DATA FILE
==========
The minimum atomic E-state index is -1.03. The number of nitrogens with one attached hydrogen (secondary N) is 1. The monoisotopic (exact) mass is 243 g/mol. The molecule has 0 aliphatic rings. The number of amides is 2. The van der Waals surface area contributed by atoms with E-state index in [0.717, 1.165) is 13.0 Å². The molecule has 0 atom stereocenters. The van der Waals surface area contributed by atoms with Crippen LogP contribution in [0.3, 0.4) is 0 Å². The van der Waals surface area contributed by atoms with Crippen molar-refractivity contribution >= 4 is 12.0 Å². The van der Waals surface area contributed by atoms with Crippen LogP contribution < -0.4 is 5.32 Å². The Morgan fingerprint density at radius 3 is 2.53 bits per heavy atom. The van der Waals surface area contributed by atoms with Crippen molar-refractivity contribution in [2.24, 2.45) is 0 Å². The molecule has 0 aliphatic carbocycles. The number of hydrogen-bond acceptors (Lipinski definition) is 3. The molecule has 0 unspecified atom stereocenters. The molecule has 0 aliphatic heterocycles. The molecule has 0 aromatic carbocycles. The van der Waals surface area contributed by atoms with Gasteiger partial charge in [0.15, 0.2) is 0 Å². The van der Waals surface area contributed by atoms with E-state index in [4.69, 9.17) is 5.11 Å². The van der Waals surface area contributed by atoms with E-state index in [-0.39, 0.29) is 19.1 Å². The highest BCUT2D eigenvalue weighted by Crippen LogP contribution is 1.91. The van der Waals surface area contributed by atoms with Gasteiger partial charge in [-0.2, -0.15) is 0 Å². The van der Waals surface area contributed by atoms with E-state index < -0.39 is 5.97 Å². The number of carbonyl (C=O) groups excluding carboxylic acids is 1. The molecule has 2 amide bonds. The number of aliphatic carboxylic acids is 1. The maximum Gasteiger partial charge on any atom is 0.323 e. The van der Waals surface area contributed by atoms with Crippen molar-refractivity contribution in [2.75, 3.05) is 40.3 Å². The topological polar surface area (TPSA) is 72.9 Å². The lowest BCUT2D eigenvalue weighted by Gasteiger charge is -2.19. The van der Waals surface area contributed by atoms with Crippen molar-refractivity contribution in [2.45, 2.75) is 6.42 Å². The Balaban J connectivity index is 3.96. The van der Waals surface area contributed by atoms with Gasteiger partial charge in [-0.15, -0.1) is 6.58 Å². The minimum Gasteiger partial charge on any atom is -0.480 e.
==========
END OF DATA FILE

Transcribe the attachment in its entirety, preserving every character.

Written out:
The minimum atomic E-state index is -1.03. The number of nitrogens with one attached hydrogen (secondary N) is 1. The monoisotopic (exact) mass is 243 g/mol. The molecule has 0 aliphatic rings. The number of amides is 2. The van der Waals surface area contributed by atoms with E-state index in [0.717, 1.165) is 13.0 Å². The molecule has 0 atom stereocenters. The van der Waals surface area contributed by atoms with Crippen LogP contribution in [0.3, 0.4) is 0 Å². The van der Waals surface area contributed by atoms with Crippen molar-refractivity contribution >= 4 is 12.0 Å². The van der Waals surface area contributed by atoms with Crippen LogP contribution < -0.4 is 5.32 Å². The Morgan fingerprint density at radius 3 is 2.53 bits per heavy atom. The van der Waals surface area contributed by atoms with Crippen molar-refractivity contribution in [2.24, 2.45) is 0 Å². The molecule has 0 aliphatic carbocycles. The number of hydrogen-bond acceptors (Lipinski definition) is 3. The molecule has 0 unspecified atom stereocenters. The molecule has 0 aliphatic heterocycles. The molecule has 0 aromatic carbocycles. The van der Waals surface area contributed by atoms with Gasteiger partial charge in [0.15, 0.2) is 0 Å². The van der Waals surface area contributed by atoms with E-state index in [4.69, 9.17) is 5.11 Å². The van der Waals surface area contributed by atoms with E-state index in [-0.39, 0.29) is 19.1 Å². The highest BCUT2D eigenvalue weighted by Crippen LogP contribution is 1.91. The van der Waals surface area contributed by atoms with Gasteiger partial charge in [-0.2, -0.15) is 0 Å². The van der Waals surface area contributed by atoms with E-state index < -0.39 is 5.97 Å². The number of carbonyl (C=O) groups excluding carboxylic acids is 1. The molecule has 2 amide bonds. The number of aliphatic carboxylic acids is 1. The maximum Gasteiger partial charge on any atom is 0.323 e. The van der Waals surface area contributed by atoms with Crippen molar-refractivity contribution in [2.75, 3.05) is 40.3 Å². The topological polar surface area (TPSA) is 72.9 Å². The lowest BCUT2D eigenvalue weighted by Gasteiger charge is -2.19. The van der Waals surface area contributed by atoms with Crippen molar-refractivity contribution in [2.45, 2.75) is 6.42 Å². The Balaban J connectivity index is 3.96. The van der Waals surface area contributed by atoms with Gasteiger partial charge in [-0.15, -0.1) is 6.58 Å². The minimum Gasteiger partial charge on any atom is -0.480 e.